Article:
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May 2014 Archives

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Being married to a U.S. citizen does not halt deportation

Many people believe that if they marry a United States citizen, any risk of being deported is no longer an issue they need to worry about. However, immigration law changes in 1996 meant that even if someone was married to a U.S. citizen, they may still face deportation if they committed any kind of immigration violation. This has led to the break-up of families in virtually every state and Maryland, including one family in particular, as a 37-year-old man recently prepared to be deported back to Bangladesh.

Changing deportation laws put veterans in a bind

Whenever someone enlists to serve in the military, his or her immigration status may impact what can happen afterward. Typically, if someone serves and is categorized as a legal resident, he or she may not expect that deportation can occur. However, in 1996, it became easier to deport people who are in Maryland or other states legally even if they honorably served in the United States military.

Man pleads not guilty to immigration law violations

The process of entering the country can be long and complicated. Whether someone is granted asylum or granted a permanent resident card can hinge on their activities in their home country, namely if there are any criminal activities to be concerned with. Recently, a man from Bosnia, who entered the United States in 1998, was alleged to have broken immigration law by not disclosing important information about his past. Maryland readers may be interested in following the story.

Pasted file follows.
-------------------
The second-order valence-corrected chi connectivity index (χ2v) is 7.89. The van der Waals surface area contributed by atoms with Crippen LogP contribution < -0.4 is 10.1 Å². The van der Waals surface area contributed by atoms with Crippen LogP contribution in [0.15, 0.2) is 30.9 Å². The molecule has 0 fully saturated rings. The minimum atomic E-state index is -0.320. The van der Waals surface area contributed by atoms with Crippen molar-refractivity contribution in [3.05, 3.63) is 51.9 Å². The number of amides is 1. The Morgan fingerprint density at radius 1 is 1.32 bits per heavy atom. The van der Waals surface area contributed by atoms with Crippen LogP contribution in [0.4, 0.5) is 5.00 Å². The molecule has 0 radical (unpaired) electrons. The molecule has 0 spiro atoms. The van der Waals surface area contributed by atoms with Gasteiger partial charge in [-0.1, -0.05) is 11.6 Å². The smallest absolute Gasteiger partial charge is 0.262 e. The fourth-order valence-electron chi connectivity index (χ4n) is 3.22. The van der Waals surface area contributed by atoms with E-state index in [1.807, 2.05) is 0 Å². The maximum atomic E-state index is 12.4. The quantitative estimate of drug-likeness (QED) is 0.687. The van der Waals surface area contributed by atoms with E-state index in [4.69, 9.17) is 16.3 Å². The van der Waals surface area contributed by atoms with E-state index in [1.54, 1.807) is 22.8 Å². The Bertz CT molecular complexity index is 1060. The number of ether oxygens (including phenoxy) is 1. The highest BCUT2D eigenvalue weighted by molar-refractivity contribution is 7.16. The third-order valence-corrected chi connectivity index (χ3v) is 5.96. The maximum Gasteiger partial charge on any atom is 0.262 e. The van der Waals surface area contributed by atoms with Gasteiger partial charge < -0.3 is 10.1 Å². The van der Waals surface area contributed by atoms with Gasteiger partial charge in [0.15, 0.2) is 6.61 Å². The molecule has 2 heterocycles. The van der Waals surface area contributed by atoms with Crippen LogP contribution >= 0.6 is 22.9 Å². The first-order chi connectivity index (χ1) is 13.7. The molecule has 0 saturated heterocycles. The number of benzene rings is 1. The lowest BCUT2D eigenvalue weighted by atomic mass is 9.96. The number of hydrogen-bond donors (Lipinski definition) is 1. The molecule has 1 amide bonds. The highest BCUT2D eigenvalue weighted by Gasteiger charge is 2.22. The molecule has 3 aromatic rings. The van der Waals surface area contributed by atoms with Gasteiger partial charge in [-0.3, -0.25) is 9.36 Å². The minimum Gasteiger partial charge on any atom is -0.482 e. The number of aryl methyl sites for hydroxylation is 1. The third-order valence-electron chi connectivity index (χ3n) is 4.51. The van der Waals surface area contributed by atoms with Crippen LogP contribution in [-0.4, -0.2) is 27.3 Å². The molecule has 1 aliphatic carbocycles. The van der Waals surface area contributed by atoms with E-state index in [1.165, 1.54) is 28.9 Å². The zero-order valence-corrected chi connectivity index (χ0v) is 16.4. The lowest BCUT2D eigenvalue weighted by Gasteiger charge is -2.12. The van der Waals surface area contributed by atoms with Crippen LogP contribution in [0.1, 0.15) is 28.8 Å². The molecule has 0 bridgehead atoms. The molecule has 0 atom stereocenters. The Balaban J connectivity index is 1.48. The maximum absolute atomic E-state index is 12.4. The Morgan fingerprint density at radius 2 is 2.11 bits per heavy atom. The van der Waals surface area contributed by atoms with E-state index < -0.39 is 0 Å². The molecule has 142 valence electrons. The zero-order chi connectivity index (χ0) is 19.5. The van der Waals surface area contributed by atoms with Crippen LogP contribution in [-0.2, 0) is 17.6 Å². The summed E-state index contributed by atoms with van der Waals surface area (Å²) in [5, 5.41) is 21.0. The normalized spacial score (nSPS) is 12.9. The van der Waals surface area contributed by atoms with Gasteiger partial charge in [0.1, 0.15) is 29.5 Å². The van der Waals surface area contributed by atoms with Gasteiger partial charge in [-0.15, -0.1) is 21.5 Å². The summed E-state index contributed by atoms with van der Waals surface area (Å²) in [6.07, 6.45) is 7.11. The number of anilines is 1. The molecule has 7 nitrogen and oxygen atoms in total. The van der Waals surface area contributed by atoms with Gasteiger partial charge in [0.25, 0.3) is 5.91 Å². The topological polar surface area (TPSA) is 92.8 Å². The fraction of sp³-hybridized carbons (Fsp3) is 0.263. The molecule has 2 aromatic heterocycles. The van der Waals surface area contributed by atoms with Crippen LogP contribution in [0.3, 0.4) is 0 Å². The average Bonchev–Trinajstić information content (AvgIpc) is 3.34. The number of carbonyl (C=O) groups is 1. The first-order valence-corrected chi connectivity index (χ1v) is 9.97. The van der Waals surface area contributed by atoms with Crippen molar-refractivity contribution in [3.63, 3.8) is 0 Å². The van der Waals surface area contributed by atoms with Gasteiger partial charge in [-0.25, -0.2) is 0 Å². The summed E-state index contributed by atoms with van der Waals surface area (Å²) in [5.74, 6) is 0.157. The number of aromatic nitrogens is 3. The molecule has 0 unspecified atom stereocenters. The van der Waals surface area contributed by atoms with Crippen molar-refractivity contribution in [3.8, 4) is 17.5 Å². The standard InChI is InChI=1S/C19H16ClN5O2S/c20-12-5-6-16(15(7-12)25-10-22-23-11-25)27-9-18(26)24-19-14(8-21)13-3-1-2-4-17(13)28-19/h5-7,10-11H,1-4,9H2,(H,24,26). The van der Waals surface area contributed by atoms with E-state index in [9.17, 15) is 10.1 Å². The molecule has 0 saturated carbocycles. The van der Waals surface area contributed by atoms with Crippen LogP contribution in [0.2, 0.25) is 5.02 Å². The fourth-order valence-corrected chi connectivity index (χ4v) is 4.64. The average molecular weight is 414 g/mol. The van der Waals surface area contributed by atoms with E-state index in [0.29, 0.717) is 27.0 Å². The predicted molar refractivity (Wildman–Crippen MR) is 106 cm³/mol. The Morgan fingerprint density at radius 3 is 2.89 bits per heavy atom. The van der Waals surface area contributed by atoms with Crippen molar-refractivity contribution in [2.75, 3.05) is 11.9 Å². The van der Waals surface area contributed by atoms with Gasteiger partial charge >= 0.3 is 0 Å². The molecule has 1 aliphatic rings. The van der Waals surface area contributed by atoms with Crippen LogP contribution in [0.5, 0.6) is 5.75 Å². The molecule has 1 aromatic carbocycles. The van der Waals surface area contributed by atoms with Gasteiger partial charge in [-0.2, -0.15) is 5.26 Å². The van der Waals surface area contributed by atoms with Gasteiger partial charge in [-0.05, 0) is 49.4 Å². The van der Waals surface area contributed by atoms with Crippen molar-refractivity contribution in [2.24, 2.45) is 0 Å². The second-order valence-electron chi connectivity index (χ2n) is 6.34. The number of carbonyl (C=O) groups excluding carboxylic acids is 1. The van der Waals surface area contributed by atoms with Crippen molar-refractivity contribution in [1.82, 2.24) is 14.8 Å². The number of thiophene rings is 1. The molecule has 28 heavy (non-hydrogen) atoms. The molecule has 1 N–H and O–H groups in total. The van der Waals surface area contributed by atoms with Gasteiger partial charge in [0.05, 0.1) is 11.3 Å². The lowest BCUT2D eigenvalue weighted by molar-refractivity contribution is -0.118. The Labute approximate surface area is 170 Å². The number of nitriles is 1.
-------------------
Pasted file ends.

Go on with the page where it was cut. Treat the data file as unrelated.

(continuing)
Report finds deportation reasons differ by region

Even though federal laws and regulations are supposed to dictate how deportations are handled and why someone is subject to deportation, a recent report highlights how it is handled differently in various parts of the country. Currently, a record number of foreigners have been deported, and groups are calling more humane procedures to keep families together. Anyone in Maryland who may be subject to deportation or has a family member awaiting deportation may want to understand the procedures and variances by region.

Email scam targets those seeking a green card

Whenever someone is awaiting word or notification regarding their immigration status, the wait may seem like forever, and the timeline may be confusing. That wait may make some people in Maryland vulnerable to scams or misinformation. Recently, the U.S. Department of State put out a warning about a scam that is targeting people specifically awaiting word about green card status.

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